Farmers have been advised to treat the growing of crops and the rearing of animals for consumption and sale as a business which they do to earn an income, so that they can invest adequately into the venture and ensure demand-driven production.
A researcher with the Commonwealth Scientific Industrial Research Organisation (CSIRO) in Australia, Dr Julius Kotir, who gave the advice said, if farmers considered their trade as a business, they would be challenged to adopt best practices to cultivate their crops and also devise innovative ways to process a part of their produce for higher sales.
“In developed countries, people consider farming as a business, and so they invest hugely into agriculture and consider their farms as factories. In this regard, a lot of research is conducted into the cultivation and harvesting of crops that would inure to the benefits of the consumer,” he expressed.
Dr Kotir was speaking at a farmers’ forum at Nandom last Saturday by a social enterprise organisation called TiemeNdo on the theme, “Farming as a business: Enhancing the entrepreneurial capacity of smallholder farmers.”
The forum, which was introduced in 2017 by the organisation with its credit extension package, had supplied farm inputs such as subsidised fertiliser and improved seeds to over 1,500 farmers in 50 communities within the Nandom and Lambussie areas with close to 300 farmers as permanent clients who benefit from extension services as well regular tips on agriculture.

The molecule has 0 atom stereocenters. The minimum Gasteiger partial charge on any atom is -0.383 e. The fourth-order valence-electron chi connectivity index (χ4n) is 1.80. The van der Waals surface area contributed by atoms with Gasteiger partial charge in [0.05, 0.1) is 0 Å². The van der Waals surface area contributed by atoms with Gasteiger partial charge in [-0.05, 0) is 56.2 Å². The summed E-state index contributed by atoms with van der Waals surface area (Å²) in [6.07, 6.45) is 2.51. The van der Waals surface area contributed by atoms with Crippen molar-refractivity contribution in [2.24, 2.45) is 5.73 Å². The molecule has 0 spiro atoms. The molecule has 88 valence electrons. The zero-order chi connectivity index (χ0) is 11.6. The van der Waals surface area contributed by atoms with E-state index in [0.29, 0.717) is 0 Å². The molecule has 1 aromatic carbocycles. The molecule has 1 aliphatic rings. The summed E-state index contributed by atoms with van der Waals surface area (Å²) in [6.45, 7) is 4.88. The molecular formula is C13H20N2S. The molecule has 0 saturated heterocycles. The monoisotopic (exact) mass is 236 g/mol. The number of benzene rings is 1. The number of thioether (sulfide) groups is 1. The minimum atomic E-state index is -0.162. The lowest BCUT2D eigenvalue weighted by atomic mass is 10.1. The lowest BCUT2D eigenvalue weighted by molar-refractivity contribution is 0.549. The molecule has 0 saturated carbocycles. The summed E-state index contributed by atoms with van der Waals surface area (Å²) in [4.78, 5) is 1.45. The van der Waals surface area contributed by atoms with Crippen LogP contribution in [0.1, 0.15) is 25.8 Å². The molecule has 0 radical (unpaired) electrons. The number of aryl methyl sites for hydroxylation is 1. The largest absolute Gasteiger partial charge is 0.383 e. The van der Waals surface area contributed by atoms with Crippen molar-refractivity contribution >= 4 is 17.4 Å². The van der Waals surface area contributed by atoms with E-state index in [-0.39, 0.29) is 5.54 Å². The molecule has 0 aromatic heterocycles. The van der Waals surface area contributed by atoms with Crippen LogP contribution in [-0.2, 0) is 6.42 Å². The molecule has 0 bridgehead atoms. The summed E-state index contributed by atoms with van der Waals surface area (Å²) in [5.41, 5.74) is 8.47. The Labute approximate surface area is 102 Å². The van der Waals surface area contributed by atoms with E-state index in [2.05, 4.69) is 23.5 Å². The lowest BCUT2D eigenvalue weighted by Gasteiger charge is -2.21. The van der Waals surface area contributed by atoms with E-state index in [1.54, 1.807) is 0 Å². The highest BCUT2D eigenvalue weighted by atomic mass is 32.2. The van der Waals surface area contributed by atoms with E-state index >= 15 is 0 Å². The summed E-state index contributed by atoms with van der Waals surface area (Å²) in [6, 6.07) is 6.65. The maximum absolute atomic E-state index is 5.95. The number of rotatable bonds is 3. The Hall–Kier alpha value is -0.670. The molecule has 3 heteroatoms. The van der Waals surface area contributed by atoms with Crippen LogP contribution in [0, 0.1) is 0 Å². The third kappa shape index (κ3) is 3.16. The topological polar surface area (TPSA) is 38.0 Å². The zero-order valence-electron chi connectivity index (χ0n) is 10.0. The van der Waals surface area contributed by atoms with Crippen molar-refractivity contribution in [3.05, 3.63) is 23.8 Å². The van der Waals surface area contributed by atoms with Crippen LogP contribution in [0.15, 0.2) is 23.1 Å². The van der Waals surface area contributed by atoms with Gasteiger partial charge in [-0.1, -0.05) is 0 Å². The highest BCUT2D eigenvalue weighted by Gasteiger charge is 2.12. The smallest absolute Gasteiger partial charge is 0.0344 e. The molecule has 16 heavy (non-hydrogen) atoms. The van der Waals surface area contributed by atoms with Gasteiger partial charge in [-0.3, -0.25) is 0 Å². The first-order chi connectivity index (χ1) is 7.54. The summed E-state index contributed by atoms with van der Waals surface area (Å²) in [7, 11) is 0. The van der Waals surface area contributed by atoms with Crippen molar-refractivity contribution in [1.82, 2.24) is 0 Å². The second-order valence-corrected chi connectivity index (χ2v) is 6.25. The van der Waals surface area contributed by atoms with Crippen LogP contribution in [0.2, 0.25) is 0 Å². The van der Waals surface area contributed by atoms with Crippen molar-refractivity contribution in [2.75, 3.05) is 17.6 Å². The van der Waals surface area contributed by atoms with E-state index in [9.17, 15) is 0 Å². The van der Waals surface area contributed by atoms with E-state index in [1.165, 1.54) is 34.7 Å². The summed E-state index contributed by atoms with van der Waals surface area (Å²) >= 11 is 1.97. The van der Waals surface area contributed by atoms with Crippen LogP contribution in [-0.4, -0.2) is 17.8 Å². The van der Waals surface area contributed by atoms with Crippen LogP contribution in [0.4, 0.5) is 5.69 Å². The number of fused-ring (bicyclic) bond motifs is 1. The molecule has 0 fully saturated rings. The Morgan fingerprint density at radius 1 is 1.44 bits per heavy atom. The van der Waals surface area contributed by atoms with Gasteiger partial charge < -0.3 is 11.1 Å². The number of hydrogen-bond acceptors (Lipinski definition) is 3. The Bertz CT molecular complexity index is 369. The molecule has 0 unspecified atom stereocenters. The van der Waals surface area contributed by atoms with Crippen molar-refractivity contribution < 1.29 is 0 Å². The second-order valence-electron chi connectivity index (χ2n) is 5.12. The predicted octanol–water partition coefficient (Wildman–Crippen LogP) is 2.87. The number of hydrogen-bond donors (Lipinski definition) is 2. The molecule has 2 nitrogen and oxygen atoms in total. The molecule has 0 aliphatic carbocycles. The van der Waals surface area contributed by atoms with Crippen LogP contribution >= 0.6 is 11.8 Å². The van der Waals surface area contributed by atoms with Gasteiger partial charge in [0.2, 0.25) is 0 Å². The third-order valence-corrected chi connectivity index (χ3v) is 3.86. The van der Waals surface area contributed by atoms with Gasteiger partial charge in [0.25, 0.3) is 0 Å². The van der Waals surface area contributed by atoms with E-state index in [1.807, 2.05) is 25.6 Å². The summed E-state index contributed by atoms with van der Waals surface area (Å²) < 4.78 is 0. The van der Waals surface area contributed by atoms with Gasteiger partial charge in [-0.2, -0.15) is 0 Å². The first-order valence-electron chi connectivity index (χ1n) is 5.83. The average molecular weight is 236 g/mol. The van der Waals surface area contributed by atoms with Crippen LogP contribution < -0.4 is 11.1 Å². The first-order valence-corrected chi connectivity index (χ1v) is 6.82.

Dr Kotir explained that a demand-driven agriculture would focus on producing crops and livestock that met the nutritional needs of the people, adding that “in an area where there is say a pineapple factory, farmers will produce pineapples to feed the factory and not continue to produce the usual maize and beans, even when there is no demand for them”.
The researcher said there was the need to conduct extensive research into agriculture to enhance innovation and productivity such that, there would be new ways of dealing with pest and diseases as well as improve upon practices to increase yield.
The Director of Operations at the TiemeNdo, Mr Moses Yaanemenga, said the support to farmers had ensured increased yield such that, those who produced five bags of grains in 2018 increased to eight in 2019, representing a six per cent increase.
As part of consolidating their gains, Mr Yaanemenga announced that the organisation would focus on building the entrepreneurial capacity of farmers as well as employ consultancy and financial interventions.
A microbiologist at the School of Medicine and Medical Sciences of the University for Development Studies in Tamale, Professor Juventus Ziem, who is also a farmer, advised farmers to do away with primitive methods of cultivation and adopt conservation farming methods to protect the environment and be able to produce healthy food for consumption.
“Conservation agriculture helps to retain soil water and nutrients, leading to the maintenance of soil fertility and also improved health of consumers as the use of inorganic fertiliser is applied on crops cultivated,” he added.
FROM LYDIA DARLINGTION FORDJOUR, NANDOM